Mental Health As A Whole And It 's Differences Cross Culturally Essay

Mental Health As A Whole And It 's Differences Cross Culturally Essay

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When confronted with the topic of psychological abnormality, typically one will think that it is fairly simple to explain and define. However, nailing down an explicit definition is not as easy as one may think. Saying that it is an action or persistent pattern of thought that is outside of the norm is far too vague to have any impact on the field of psychology, or help anyone who may be struggling with a disorder. Furthermore, when introducing a broader scope of understanding abnormal psychology and mental health, the variability of different cultures makes this all the more challenging. This essay will explain mental health as a whole and it’s differences cross culturally. Included will be an analysis of culture bound syndromes and the speculation that anorexia nervosa may be included in this field.
So, although there is no universally accepted definition of psychological abnormality, though specific abnormalities or disorders can be defined, there are common features that are shared to explain it. These aspects include deviance, distress, dysfunction, and danger. Deviance is considered as drastic nonconformity to behaviors, thoughts, and emotions that the society deems or views as necessary to proper functioning within it. It is a deviation from the social norms of that culture. If the person is inhibited in normal functioning and the symptoms of their disorder are unpleasant or upsetting to the person, this can be categorized through feature distress. Dysfunction is classified when the behaviors caused by the disorder interfere with the person’s daily functioning, and/or his ability to participate in daily activities in a constructive manner. Lastly, if the person’s actions pose a risk of harming others or harming...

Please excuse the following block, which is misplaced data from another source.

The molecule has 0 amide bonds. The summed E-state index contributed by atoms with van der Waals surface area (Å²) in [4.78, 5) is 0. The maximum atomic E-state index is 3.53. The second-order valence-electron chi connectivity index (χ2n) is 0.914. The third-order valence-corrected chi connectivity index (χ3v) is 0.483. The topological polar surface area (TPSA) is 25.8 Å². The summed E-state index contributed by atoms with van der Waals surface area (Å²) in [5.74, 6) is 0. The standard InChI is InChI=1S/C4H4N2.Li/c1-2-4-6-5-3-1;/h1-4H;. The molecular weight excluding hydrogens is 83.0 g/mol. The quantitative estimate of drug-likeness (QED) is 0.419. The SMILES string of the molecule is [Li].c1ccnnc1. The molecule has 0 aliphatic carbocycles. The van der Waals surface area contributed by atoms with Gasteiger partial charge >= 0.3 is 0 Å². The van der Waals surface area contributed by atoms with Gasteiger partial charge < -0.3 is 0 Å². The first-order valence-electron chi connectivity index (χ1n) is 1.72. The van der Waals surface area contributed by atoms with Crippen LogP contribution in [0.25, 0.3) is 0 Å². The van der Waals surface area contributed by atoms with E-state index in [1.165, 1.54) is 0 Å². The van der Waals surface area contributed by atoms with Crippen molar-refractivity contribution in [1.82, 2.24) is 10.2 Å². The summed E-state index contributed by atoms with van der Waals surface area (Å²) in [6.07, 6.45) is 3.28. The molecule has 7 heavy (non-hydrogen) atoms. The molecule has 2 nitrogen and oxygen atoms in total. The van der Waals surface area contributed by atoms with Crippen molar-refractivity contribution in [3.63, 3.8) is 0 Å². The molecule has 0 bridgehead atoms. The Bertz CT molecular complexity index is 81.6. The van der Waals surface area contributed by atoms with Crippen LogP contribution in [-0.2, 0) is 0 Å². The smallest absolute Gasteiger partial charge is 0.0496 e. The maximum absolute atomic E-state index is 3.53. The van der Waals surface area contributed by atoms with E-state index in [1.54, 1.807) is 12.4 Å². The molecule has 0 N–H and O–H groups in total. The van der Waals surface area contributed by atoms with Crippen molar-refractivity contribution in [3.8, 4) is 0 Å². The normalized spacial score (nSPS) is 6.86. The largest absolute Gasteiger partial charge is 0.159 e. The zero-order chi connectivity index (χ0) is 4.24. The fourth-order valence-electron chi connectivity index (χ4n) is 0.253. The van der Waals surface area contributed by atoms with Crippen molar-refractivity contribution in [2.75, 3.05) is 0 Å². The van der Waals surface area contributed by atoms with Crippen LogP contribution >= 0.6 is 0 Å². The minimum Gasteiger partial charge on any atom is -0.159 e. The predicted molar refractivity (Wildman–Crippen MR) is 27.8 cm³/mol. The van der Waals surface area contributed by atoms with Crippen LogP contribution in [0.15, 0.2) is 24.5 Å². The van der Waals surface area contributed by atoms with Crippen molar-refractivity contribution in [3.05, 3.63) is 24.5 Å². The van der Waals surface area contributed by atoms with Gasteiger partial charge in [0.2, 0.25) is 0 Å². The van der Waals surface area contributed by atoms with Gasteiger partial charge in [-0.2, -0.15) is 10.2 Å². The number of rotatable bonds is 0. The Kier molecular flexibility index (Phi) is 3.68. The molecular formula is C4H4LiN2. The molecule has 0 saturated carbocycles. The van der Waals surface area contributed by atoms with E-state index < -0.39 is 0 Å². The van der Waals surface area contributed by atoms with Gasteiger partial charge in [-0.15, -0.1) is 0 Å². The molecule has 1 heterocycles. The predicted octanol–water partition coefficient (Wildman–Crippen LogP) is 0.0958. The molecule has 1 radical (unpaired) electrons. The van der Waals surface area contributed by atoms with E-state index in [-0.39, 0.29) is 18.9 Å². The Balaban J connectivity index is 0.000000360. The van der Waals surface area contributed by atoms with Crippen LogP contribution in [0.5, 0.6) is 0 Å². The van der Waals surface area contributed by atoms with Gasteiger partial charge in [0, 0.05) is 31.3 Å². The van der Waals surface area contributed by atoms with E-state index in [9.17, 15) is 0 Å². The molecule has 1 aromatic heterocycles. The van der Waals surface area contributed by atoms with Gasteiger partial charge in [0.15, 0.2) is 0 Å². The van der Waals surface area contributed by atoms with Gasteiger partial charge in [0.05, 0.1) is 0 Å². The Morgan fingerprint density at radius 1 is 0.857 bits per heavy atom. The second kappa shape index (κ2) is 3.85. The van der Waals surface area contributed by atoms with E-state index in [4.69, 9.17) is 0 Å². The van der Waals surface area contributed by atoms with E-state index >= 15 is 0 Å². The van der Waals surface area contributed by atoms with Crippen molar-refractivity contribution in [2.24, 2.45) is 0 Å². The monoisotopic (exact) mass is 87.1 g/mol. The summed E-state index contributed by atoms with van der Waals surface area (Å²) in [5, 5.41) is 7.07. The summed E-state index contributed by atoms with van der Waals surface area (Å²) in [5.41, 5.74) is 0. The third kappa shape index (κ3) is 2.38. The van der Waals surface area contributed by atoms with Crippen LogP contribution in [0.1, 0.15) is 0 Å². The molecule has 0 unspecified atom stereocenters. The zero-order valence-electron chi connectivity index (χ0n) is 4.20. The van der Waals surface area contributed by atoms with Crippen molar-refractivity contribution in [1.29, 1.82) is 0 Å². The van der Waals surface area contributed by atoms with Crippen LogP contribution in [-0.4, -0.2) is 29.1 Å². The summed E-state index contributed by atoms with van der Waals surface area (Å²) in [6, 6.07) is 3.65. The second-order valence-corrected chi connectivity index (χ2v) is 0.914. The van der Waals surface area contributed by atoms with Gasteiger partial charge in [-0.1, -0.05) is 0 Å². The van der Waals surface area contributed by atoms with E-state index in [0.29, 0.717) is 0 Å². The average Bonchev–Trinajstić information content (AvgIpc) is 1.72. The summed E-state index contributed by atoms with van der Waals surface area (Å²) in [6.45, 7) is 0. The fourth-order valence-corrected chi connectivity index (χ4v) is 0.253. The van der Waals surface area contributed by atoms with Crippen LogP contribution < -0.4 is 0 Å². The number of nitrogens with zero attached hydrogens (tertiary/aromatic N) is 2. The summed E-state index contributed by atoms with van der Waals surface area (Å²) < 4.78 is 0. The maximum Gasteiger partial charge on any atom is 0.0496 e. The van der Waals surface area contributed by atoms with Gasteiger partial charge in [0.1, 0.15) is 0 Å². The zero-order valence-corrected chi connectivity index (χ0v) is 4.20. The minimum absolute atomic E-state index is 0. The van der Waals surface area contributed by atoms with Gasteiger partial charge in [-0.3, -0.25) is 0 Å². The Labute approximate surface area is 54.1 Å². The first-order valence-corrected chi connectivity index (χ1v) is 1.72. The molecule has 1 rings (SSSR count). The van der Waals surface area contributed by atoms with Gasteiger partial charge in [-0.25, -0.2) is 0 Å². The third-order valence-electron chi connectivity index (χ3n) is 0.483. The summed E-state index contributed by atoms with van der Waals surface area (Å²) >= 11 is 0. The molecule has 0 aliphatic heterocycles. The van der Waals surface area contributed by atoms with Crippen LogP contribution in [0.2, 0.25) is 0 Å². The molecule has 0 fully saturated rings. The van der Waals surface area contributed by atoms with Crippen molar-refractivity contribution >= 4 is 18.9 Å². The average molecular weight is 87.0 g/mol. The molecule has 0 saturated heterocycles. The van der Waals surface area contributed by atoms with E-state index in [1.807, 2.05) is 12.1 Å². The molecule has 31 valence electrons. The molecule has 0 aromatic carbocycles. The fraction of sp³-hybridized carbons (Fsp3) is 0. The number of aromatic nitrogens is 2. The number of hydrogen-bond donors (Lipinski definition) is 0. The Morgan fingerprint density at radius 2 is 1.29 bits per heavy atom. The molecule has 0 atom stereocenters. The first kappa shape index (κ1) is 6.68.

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On the other hand, what should be looked at in a case where it is not clear if a disorder can be classified as a culture bound syndrome. We can see this struggle when studying eating disorders. This paper will focus on anorexia nervosa, although the symptoms of anorexia and bulimia nervosa are moderately consistent. Evidence in support of anorexia nervosa as a culture bound syndrome shows that rates of the disorder have been increasing over the past 50 years. The dramatic increase in cases of this disorder is attributed partly to changing cultural norms; thin bodies are portrayed and promoted as attractive. Furthermore, another aspect that may indicate that this is a culture bound syndrome is that the disorder is more prevalent in societies with Western cultural influences, over those that have little exposure to this culture and its ideals (Heine, 465).

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